This is really not a new problem. Even agents that have been selling health insurance for decades understand the new plans are confusing. The SBC's - Summary of Benefit and Coverage statements created by the government are as clear as mud! Agents have been fielding calls for years about deductibles, coinsurance, co-payments, and this 'maximum out of pocket' concept. Now add to this all the new rules under the New ACA - Affordable Care Act - law, and you have a boatload of people with a boatload of questions, trying to get answers. So what do they do? Call the marketplace? Call the "Navigator" - a local office funded with government money who had NO prior background in insurance and was trained for a few hours? Call your agent? ...of yes, that's an option! I love that the government and media never mention this as an option: Let me call a government office, an insurance company who has average wait times from 20- 50 minutes, or a local agent who I can talk to and will return my call and help me....
The reality is INSURANCE IS CONFUSING. Even if you understand your plan, there has been a ton of problems with enrollments, and they are not all on the government sites. Insurance companies had to conform to a little rule in the healthcare law called the MLR - Medical Loss Ratio - that kicked in beginning in 2011. The law states that insurances companies selling individual health plans (and small groups products as well) must pay out 80 cents of every dollar they collect or refund the money. That means they have 20 cents of every dollar for ALL EXPENSES: overhead, salaries, processing claims, paying agents a commission, and keeping something for themselves - a little thing called profit. What most people don't know is that pre- ACA, most large national carriers were paying out between 69-80% of the money they collected in claims. What the law did was force them to pay out more AND in turn, they were FORCED to cut expenses. So what happened?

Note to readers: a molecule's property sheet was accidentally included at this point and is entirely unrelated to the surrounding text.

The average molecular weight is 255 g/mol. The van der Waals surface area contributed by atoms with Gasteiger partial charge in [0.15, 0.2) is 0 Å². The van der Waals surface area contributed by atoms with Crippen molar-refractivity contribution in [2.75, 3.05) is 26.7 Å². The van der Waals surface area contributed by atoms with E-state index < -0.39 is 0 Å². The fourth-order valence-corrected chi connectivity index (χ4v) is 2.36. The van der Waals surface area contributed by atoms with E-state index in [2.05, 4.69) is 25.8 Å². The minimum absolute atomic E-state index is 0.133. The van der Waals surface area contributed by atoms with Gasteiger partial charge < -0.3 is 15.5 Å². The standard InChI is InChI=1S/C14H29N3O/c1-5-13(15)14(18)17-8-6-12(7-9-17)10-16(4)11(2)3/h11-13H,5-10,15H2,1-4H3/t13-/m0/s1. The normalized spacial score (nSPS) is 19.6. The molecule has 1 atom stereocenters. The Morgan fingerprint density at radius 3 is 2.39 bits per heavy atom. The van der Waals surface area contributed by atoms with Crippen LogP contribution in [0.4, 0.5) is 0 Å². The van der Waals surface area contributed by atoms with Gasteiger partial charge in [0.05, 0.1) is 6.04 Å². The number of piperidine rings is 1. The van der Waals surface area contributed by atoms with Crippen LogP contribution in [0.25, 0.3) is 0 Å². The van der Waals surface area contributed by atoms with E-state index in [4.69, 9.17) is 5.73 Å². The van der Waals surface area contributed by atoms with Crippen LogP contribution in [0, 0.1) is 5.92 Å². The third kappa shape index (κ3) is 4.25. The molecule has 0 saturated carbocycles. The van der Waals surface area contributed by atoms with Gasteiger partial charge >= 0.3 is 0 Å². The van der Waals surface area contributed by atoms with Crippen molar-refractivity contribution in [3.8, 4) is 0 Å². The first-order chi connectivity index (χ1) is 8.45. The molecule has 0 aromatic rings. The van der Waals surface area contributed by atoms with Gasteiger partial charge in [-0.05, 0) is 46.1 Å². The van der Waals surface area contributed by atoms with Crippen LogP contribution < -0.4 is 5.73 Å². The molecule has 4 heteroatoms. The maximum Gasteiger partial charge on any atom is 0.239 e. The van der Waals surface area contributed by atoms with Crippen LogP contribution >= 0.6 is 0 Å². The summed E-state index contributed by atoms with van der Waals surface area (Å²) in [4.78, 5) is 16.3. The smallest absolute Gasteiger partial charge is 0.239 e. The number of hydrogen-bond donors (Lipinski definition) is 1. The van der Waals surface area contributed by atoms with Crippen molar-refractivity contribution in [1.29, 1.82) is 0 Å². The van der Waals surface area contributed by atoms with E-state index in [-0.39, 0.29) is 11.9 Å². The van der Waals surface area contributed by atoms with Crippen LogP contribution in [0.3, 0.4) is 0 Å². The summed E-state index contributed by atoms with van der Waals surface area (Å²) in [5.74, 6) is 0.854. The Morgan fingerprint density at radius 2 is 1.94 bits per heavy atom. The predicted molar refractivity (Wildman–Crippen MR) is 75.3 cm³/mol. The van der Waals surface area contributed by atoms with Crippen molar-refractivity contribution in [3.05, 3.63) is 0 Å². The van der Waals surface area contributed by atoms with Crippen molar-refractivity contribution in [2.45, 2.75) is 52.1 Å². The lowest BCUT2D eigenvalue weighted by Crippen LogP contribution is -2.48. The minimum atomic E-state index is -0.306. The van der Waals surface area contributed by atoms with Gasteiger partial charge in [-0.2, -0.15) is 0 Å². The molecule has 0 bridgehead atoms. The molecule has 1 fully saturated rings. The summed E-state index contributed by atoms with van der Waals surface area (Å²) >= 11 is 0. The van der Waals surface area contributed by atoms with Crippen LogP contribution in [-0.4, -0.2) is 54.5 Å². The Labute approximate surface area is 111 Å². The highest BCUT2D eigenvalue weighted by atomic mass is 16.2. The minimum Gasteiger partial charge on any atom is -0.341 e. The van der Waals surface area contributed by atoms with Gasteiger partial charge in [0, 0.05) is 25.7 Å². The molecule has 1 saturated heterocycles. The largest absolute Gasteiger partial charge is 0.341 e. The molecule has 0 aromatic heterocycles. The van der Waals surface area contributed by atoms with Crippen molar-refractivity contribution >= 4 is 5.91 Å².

The immediate fall out came with large carriers exiting the marketplace: Guardian and Principal announced in the fall of 2010 they would no longer sell health insurance (and many, many small carriers followed suit.) Secondly, insurance companies cut commissions to agents, cut staff, and cut other expenses, anything they could to save money. What most people don't realize is that the 'big bad insurance companies' did and will continue to make a profit. An insider at Blue Cross of IL tells me their annual profit has always been in the single digits - 3-5%. So now, with less staff, insurance companies are trying to field thousands of calls. So what happens - it takes you a LONG TIME to talk to a live person and get an answer. A large provider in our state decided to change the credit card vendor they used for their online application to cut expenses. Result: error messages and no one can pay with a credit card; currently they are also having problems with the monthly bank draft option. (FYI, commissions to agents were cut about 60%, so many agents are leaving the health insurance business or looking to sell other products, and those who 'dabbled in healthcare' are going in other directions.)
So people are confused and frustrated. The new plans are not cheap and many have large deductibles. And with less staff at insurance companies (and local, government agencies running out of federal funds), who will help people understand their plans? You can read more about all the problems in this article, but there is no solutions:
Here's a solution: Call a good, local agent for help in answering your questions!